• Social Media Training Guides: Editing the “About” Section on Facebook

    Spotlight for Career Services Professionals
    September 18, 2013

    NACE recently introduced a series of "train the trainer" guides for career services practitioners to use to help college students use different social media effectively in their job searches. Following is an excerpt of the "Career Counselor's Guide to Facebook" by Kevin Grubb, an assistant director at the career center of Villanova University; Shannon Kelly, associate director of career services at the University of Pennsylvania; and Megan Wolleben, assistant director at the Bucknell University Career Development Center. The "Career Counselor's Guides to Social Media in the Job Search" are available at www.naceweb.org/knowledge/social-media/career-counselors-guide.aspx.

    The "About" section of a Facebook user's profile is where a student can enter things like work and educational experience, a bio, website, links to other social networks, and much more. The "About" section has similarities to a LinkedIn Profile, but Facebook's fields allow for information like "favorite quotations," and can even include a user's interests in books, movies, music, and TV shows. There are many options with Facebook profiles and students can take advantage of all of them. However, for professional purposes, there are some sections-"Work and Education," "About You," and "Contact Information"-that matter more than others.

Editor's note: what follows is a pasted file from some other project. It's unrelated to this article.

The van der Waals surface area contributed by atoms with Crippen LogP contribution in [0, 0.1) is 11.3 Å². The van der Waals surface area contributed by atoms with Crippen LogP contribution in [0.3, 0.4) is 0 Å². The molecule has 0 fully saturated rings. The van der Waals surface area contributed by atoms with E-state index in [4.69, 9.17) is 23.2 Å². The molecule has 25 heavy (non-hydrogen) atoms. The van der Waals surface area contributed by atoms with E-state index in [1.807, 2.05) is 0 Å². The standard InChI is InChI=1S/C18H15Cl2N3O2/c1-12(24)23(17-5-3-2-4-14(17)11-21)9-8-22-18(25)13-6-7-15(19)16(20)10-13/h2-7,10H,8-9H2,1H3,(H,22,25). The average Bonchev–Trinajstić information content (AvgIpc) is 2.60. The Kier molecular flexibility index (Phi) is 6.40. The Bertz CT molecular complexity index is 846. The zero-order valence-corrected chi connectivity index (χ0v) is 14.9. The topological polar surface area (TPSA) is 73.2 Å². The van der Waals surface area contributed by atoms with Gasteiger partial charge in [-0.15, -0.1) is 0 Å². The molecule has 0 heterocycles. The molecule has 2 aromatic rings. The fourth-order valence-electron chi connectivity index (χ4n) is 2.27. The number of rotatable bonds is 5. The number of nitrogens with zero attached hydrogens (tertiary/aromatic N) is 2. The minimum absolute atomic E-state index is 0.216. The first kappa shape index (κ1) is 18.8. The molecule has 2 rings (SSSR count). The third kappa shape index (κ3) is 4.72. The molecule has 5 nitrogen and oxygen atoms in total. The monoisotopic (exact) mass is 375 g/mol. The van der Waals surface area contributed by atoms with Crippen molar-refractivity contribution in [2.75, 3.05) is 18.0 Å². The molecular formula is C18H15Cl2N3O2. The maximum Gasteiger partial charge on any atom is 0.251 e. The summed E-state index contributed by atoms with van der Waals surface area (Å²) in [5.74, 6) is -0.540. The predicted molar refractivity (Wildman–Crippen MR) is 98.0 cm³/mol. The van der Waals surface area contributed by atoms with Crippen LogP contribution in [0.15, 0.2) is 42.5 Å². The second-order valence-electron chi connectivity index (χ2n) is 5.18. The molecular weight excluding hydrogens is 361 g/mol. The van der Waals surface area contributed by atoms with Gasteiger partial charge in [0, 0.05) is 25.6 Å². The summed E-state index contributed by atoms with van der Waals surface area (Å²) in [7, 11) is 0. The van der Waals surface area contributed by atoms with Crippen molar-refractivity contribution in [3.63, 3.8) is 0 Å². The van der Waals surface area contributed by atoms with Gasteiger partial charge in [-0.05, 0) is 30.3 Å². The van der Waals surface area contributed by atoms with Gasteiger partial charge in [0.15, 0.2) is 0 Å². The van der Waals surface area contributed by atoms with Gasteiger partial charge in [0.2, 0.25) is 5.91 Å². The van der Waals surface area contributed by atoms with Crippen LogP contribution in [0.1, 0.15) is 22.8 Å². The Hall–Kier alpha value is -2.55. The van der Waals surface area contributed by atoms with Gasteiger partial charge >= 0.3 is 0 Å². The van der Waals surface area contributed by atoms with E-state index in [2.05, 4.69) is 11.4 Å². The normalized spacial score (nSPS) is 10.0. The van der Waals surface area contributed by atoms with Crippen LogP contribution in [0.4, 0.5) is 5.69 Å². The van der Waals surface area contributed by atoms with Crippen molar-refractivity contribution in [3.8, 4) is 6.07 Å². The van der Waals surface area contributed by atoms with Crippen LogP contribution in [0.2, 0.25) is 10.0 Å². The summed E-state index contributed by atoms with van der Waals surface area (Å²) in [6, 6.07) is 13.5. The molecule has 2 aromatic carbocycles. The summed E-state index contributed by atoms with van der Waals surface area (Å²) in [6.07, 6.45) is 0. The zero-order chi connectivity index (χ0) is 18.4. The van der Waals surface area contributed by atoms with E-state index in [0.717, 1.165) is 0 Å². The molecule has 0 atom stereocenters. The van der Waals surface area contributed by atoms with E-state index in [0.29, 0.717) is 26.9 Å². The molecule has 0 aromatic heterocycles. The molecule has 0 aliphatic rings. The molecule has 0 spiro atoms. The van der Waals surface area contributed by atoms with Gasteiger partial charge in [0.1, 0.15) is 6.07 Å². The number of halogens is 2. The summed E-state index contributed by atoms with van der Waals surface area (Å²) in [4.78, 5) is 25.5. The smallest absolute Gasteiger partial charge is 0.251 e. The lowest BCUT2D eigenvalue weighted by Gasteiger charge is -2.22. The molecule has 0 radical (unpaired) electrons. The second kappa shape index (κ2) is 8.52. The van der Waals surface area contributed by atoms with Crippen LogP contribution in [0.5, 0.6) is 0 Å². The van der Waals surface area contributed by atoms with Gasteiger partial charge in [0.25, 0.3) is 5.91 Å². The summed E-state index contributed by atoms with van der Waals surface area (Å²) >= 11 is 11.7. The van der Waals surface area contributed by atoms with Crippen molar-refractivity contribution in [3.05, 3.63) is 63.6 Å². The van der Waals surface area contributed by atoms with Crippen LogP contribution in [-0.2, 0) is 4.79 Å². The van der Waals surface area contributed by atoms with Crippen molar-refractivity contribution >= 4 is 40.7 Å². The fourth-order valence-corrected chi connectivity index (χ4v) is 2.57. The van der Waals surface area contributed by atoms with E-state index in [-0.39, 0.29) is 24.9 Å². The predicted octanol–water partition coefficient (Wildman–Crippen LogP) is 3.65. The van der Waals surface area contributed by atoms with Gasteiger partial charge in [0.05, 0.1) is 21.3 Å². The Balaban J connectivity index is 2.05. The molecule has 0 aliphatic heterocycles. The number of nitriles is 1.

• Work and Education—As with any intended professional presence online, students will benefit the most from putting career-related information into their profiles on Facebook. Here, students can include their work experience and educational institutions attended. Including titles, keywords, and descriptions of experience could all be valuable here, so when others land on the student's profile, the visitor can determine skills and experiences that may be relevant to an internship or job. In addition, when a user adds schools and employers, Facebook will be able to recommend connections, groups, and more based on those institutions. This can help a student build a community on Facebook.
    • About You—This area of a profile is an open space for students to write about themselves. Encourage students to consider this a place to talk about what they have accomplished and where they'd like to go in the future. This section could be considered similarly to a LinkedIn summary, though it would be important to remember that Facebook is not solely a professional network like LinkedIn. Keeping in mind the audience and their state of mind is important for good social networking use.
    • Contact Information—In this section, every Facebook user will have a Facebook e-mail address displayed, which simply forwards to the e-mail account Facebook has on record for a created profile. Students could also consider including links to blogs, other social media accounts, or even a personal website here.

    NACE's "Career Counselor's Guides to Social Media in the Job Search" are available at www.naceweb.org/knowledge/social-media/career-counselors-guide.aspx.